1 level teaspoon (½ American teaspoon) bread soda, sieved (bicarbonate of soda/baking soda)
1 tablespoon (1 American tbsp + 1 tsp) vegetable oil
1 tsp honey or treacle 425ml
(15fl ozs/scant 2 cups) buttermilk or sour milk approx.
This is a more modern version of Soda Bread, couldn’t be simpler, just mix and pour into a well-greased tin. This bread keeps very well for several days and is also great toasted. Makes one loaf or three small loaves
Preheat oven to 200ºC/400ºF/Gas Mark 6. Put all the dry ingredients including the sieved bread soda into a large bowl, mix well. Whisk the egg, add the oil and honey most of the buttermilk. Make a well in the centre of the dry ingredients and pour in all the liquid, mix well and add more buttermilk if necessary. The mixture should be soft and slightly sloppy, pour into an oiled tin or tins. Sprinkle some sunflower or sesame seeds on the top. Bake for 60 minutes approx, or until the bread is nice and crusty and sounds hollow when tapped. Cool on a wire rack.
Health Bread: Add 1 tablespoon (1 American tablespoon + 1 teaspoon) of sunflower seeds, 1 tablespoon (1 American tablespoon + 1 teaspoon) of sesame seeds, 1 tablespoon (1 American tablespoon + 1 teaspoon) of pumpkin seeds, 1 tablespoon (1 American tablespoon + 1 teaspoon) of kibbled wheat to the dry ingredients. Keep the mix to scatter over top.
Meatballs with spicy tomato sauce
2 tablespoons extra virgin olive oil
1 onion, peeled and finely chopped
1 garlic clove, peeled and crushed
900g (2lbs) freshly minced beef (80% lean) or 700g (1½lbs) beef/225g (8oz) pork
50g (2oz) soft breadcrumbs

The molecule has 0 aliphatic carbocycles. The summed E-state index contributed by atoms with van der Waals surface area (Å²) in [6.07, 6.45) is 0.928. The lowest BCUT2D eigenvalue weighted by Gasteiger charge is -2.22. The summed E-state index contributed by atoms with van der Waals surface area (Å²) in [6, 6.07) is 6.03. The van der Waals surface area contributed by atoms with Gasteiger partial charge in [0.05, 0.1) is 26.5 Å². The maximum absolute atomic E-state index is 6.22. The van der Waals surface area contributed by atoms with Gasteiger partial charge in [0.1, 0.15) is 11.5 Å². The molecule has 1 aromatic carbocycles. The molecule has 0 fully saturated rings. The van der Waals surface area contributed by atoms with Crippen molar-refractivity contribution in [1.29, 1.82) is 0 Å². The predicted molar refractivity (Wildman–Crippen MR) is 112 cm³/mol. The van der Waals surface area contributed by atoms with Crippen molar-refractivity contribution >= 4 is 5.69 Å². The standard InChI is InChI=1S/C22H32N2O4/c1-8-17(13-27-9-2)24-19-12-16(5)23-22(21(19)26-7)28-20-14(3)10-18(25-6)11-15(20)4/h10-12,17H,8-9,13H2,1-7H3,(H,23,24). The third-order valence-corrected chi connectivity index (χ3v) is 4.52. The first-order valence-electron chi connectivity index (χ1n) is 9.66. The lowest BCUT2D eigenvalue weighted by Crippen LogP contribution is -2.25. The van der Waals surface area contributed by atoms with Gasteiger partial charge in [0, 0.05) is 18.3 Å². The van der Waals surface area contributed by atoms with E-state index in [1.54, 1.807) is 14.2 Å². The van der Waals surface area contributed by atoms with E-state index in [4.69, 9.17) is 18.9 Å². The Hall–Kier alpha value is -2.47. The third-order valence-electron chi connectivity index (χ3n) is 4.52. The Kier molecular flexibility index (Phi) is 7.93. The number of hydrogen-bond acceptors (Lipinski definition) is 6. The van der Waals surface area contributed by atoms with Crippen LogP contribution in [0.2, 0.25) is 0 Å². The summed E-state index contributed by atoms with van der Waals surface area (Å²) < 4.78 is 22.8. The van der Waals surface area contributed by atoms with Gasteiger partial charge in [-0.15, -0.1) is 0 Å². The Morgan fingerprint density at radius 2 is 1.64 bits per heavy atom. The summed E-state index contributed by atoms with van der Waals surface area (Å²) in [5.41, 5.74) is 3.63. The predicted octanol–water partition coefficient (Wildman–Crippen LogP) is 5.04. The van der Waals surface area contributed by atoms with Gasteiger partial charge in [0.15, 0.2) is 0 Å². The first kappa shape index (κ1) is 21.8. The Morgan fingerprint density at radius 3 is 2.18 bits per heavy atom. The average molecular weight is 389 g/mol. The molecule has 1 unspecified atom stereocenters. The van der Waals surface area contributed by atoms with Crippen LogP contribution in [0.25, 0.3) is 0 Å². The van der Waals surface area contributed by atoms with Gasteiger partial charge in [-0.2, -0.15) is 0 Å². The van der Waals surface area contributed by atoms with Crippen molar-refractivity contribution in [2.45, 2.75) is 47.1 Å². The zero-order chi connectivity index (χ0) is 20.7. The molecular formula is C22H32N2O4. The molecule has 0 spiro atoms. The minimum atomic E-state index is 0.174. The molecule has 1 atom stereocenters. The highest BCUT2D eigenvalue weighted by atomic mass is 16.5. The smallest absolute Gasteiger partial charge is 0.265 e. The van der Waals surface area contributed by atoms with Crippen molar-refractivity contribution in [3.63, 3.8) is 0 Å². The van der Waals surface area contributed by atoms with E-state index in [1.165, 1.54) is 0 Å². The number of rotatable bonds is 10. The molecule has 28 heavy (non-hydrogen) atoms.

50ml (2fl oz/¼ cup) milk
2-4 tablespoons chopped fresh herbs, such as marjoram, or a mixture of parsley, chives and thyme leaves
1 organic egg, beaten
salt and freshly ground black pepper
3 tablespoons extra virgin olive oil
225g (8oz) onion, peeled and sliced
1 garlic clove, peeled, crushed
900g (2lbs) ripe, peeled and chopped tomatoes or 2 x 400g (14ozs) tins of chopped tomatoes
a good pinch of crushed chilli flakes (optional)
salt, freshly ground black pepper and sugar
3 tablespoons (4 American tablespoons) extra virgin olive oil
150g (5ozs) mozzarella and parmesan, grated
450g (1lb) spaghetti
Rocket leaves (optional)
Garnish: parsley leaves
Great with a teaspoon of ras el hanout or a mixture of cumin and coriander. Ask a few pals around, or fry off half as burgers and tuck them into a bun with lots of salad, sliced tomatoes, and cheese.
Serves 6 ~
First make the meatballs, heat the olive oil in a heavy, stainless-steel saucepan over a gentle heat and add the chopped onions and garlic. Cover and sweat on a gentle heat for 8-10 minutes until soft and slightly golden. Allow to cool. Soak all the bread crumbs in milk. Put the freshly minced beef into a bowl and breadcrumbs in a bowl. add the cold sweated onion and garlic, add the herbs (and chilli flakes if using) and the beaten egg. Season the mixture to taste. Fry a tiny bit to check the seasoning and adjust if necessary. Divide the mixture into about 24 round meatballs. Cover and refrigerate.